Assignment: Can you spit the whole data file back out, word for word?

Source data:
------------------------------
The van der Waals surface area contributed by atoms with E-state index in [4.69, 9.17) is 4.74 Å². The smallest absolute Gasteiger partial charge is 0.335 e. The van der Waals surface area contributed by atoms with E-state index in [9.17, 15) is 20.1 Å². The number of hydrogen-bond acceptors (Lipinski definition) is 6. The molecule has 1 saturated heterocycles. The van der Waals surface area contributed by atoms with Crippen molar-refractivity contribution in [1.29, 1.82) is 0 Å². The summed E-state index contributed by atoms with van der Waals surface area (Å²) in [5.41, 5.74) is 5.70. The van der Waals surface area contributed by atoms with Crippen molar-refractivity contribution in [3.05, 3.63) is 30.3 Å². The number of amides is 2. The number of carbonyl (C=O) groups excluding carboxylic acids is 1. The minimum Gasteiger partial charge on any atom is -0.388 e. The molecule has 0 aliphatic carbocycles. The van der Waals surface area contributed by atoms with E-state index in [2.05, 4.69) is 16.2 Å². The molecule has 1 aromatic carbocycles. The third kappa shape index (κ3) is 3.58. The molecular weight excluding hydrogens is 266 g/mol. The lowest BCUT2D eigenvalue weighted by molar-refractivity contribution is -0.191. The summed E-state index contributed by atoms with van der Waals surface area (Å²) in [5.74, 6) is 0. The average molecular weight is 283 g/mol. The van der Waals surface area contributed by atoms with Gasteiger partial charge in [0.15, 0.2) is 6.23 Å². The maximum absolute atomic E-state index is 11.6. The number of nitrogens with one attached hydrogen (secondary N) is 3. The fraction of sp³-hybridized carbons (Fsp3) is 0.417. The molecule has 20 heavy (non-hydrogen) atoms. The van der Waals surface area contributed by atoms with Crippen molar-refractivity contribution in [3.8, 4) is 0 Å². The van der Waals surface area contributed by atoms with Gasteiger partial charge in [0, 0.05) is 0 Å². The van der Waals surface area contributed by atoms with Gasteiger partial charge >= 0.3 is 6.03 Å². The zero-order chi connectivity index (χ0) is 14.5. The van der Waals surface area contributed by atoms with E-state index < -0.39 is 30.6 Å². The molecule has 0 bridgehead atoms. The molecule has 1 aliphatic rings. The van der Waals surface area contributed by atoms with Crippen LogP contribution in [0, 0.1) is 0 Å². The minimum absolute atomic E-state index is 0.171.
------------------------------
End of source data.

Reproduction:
The van der Waals surface area contributed by atoms with E-state index in [4.69, 9.17) is 4.74 Å². The smallest absolute Gasteiger partial charge is 0.335 e. The van der Waals surface area contributed by atoms with E-state index in [9.17, 15) is 20.1 Å². The number of hydrogen-bond acceptors (Lipinski definition) is 6. The molecule has 1 saturated heterocycles. The van der Waals surface area contributed by atoms with Crippen molar-refractivity contribution in [1.29, 1.82) is 0 Å². The summed E-state index contributed by atoms with van der Waals surface area (Å²) in [5.41, 5.74) is 5.70. The van der Waals surface area contributed by atoms with Crippen molar-refractivity contribution in [3.05, 3.63) is 30.3 Å². The number of amides is 2. The number of carbonyl (C=O) groups excluding carboxylic acids is 1. The minimum Gasteiger partial charge on any atom is -0.388 e. The molecule has 0 aliphatic carbocycles. The van der Waals surface area contributed by atoms with E-state index in [2.05, 4.69) is 16.2 Å². The molecule has 1 aromatic carbocycles. The third kappa shape index (κ3) is 3.58. The molecular weight excluding hydrogens is 266 g/mol. The lowest BCUT2D eigenvalue weighted by molar-refractivity contribution is -0.191. The summed E-state index contributed by atoms with van der Waals surface area (Å²) in [5.74, 6) is 0. The average molecular weight is 283 g/mol. The van der Waals surface area contributed by atoms with Gasteiger partial charge in [0.15, 0.2) is 6.23 Å². The maximum absolute atomic E-state index is 11.6. The number of nitrogens with one attached hydrogen (secondary N) is 3. The fraction of sp³-hybridized carbons (Fsp3) is 0.417. The molecule has 20 heavy (non-hydrogen) atoms. The van der Waals surface area contributed by atoms with Crippen molar-refractivity contribution in [3.8, 4) is 0 Å². The van der Waals surface area contributed by atoms with Gasteiger partial charge in [0, 0.05) is 0 Å². The van der Waals surface area contributed by atoms with Gasteiger partial charge >= 0.3 is 6.03 Å². The zero-order chi connectivity index (χ0) is 14.5. The van der Waals surface area contributed by atoms with E-state index < -0.39 is 30.6 Å². The molecule has 0 bridgehead atoms. The molecule has 1 aliphatic rings. The van der Waals surface area contributed by atoms with Crippen LogP contribution in [0, 0.1) is 0 Å². The minimum absolute atomic E-state index is 0.171.